Today, malachite is still used to create beautiful jewelry pieces or carved into figurines or animals.
Other uses of malachite include:
- Chiseling for jewelry such as rings or bracelets
- Creating decorative objects like vases and plates
- Carving sculptures for gardens to add color and texture
Malachite green oxalate powder contains traces of copper, which is toxic and can be released into the air when malachite is polished or carved. (W. Oelen / CC BY-SA 3.0)
Is Malachite Toxic?
Malachite is a copper carbonate mineral, and as such, it contains traces of copper. When malachite is polished or carved, it can release these copper particles into the air, which can be harmful if breathed in over a long period of time. For this reason, it is essential to wear protective gear when working with this stone.
If the malachite you are using has not been polished or carved, there should be no risk of breathing in copper particles, and thus this stone will likely be safe to handle. Since malachite contains trace amounts of metals like arsenic and lead, children under six and pregnant women should avoid contact with it.
Malachite is a toxic mineral, and you should handle it with care. If ingested, it can cause nausea, vomiting, and diarrhea. It can also irritate the skin and eyes, so it is vital to wash your hands after handling this stone. In Russia, there have been cases where miners have developed malachite poisoning from handling the stone and inhaling its powder.
A double stalactite malachite slice from Kolwezi, Democratic Republic of the Congo. (Rob Lavinsky / CC BY-SA 3.0)
The Sacred Properties of Malachite
Malachite is said to have many sacred properties. The stone is said to be able to help you connect with your intuition and better understand your feelings.
It is believed that malachite can help you change situations that are no longer working for you and assist with physical, emotional, and spiritual detoxification. It cleanses the heart and mind, allowing you to let go of negative emotions and attachments that are no longer serving you.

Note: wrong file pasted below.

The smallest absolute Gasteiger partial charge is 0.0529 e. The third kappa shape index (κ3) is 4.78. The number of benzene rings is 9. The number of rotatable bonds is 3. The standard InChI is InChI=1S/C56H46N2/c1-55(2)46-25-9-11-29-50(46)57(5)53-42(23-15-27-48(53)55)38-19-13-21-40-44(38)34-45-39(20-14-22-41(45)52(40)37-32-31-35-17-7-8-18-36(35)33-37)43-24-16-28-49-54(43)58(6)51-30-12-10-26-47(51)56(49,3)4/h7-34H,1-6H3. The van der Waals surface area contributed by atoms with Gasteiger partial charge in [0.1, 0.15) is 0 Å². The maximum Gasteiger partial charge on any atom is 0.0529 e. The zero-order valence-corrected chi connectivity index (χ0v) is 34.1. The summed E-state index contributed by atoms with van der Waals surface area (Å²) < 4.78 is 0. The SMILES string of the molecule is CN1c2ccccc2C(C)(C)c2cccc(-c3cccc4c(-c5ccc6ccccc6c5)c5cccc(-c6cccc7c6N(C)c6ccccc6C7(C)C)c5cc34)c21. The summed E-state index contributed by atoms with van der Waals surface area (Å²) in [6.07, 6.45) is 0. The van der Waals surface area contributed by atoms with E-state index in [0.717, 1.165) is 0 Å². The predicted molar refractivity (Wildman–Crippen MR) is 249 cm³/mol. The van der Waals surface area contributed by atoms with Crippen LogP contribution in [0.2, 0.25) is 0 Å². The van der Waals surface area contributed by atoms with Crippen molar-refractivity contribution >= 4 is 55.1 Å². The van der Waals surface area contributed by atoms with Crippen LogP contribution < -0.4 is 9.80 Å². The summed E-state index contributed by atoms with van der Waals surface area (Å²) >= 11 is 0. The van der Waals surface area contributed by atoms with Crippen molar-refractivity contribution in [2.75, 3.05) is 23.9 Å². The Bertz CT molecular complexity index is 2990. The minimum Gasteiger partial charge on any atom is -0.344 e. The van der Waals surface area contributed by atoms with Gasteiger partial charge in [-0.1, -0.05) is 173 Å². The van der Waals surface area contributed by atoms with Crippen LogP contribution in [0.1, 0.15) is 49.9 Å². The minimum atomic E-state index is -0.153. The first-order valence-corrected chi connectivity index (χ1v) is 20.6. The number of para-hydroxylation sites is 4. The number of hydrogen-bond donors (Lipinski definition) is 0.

It is a gemstone of balance and connection. It can help you to see the cause-and-effect relationships between your thoughts, words, actions, motivations, and feelings about yourself and others around you. It helps with experiencing life as "unfinished" or not fully expressed. Malachite can help you find and express the missing pieces when this happens.
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Additionally, it is said to help remove energy blockages, protect against negative energy, and help to calm and soothe the mind. Malachite is also a gemstone of transformation, which means it can help you make changes in your life when you need them most. If you are feeling stuck or like you're not moving forward, malachite may be the suitable stone for you.
In conclusion, malachite is a mineral that cultures have used for centuries. It was often ground up and mixed with oil to create eye shadow and paint pigments. As the use of malachite declined, it became more valued due to its scarcity and beauty. Today, people still wear rings or bracelets made out of this beautiful stone because they believe that wearing it brings luck!
Top image: Malachite silver pendant and earrings. Source: Pixabay
By Arthur Brown
Arthur Brown is a keen writer covering a range of topics including internet marketing, SEO, and more! When not writing, he's found behind his drum kit or taking care of his three kids.